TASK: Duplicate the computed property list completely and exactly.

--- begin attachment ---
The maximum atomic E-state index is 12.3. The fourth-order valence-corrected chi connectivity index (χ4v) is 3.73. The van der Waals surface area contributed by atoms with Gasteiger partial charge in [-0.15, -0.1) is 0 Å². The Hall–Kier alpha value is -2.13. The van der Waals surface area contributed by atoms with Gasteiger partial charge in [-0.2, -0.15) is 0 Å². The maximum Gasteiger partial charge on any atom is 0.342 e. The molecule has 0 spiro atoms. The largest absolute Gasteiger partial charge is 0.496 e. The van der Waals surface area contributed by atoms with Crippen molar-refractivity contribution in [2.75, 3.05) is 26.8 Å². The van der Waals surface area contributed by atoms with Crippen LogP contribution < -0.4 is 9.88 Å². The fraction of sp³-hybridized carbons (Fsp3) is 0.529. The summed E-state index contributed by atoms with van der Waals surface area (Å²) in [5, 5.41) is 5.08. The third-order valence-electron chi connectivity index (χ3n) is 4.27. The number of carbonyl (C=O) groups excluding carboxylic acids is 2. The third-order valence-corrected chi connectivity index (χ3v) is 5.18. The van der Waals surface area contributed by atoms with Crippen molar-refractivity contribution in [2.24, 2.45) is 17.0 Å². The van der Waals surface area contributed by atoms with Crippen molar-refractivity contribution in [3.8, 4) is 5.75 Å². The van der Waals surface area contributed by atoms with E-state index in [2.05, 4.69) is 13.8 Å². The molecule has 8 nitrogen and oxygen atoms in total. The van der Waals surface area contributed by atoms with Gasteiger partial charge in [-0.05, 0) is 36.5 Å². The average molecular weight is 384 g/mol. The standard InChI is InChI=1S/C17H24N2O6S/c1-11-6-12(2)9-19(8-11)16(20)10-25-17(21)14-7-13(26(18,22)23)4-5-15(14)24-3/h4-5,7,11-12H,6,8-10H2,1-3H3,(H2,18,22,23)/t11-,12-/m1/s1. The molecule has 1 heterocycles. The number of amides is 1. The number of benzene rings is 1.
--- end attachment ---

The maximum atomic E-state index is 12.3. The fourth-order valence-corrected chi connectivity index (χ4v) is 3.73. The van der Waals surface area contributed by atoms with Gasteiger partial charge in [-0.15, -0.1) is 0 Å². The Hall–Kier alpha value is -2.13. The van der Waals surface area contributed by atoms with Gasteiger partial charge in [-0.2, -0.15) is 0 Å². The maximum Gasteiger partial charge on any atom is 0.342 e. The molecule has 0 spiro atoms. The largest absolute Gasteiger partial charge is 0.496 e. The van der Waals surface area contributed by atoms with Crippen molar-refractivity contribution in [2.75, 3.05) is 26.8 Å². The van der Waals surface area contributed by atoms with Crippen LogP contribution < -0.4 is 9.88 Å². The fraction of sp³-hybridized carbons (Fsp3) is 0.529. The summed E-state index contributed by atoms with van der Waals surface area (Å²) in [5, 5.41) is 5.08. The third-order valence-electron chi connectivity index (χ3n) is 4.27. The number of carbonyl (C=O) groups excluding carboxylic acids is 2. The third-order valence-corrected chi connectivity index (χ3v) is 5.18. The van der Waals surface area contributed by atoms with Crippen molar-refractivity contribution in [2.24, 2.45) is 17.0 Å². The van der Waals surface area contributed by atoms with Crippen molar-refractivity contribution in [3.8, 4) is 5.75 Å². The van der Waals surface area contributed by atoms with E-state index in [2.05, 4.69) is 13.8 Å². The molecule has 8 nitrogen and oxygen atoms in total. The van der Waals surface area contributed by atoms with Gasteiger partial charge in [-0.05, 0) is 36.5 Å². The average molecular weight is 384 g/mol. The standard InChI is InChI=1S/C17H24N2O6S/c1-11-6-12(2)9-19(8-11)16(20)10-25-17(21)14-7-13(26(18,22)23)4-5-15(14)24-3/h4-5,7,11-12H,6,8-10H2,1-3H3,(H2,18,22,23)/t11-,12-/m1/s1. The molecule has 1 heterocycles. The number of amides is 1. The number of benzene rings is 1.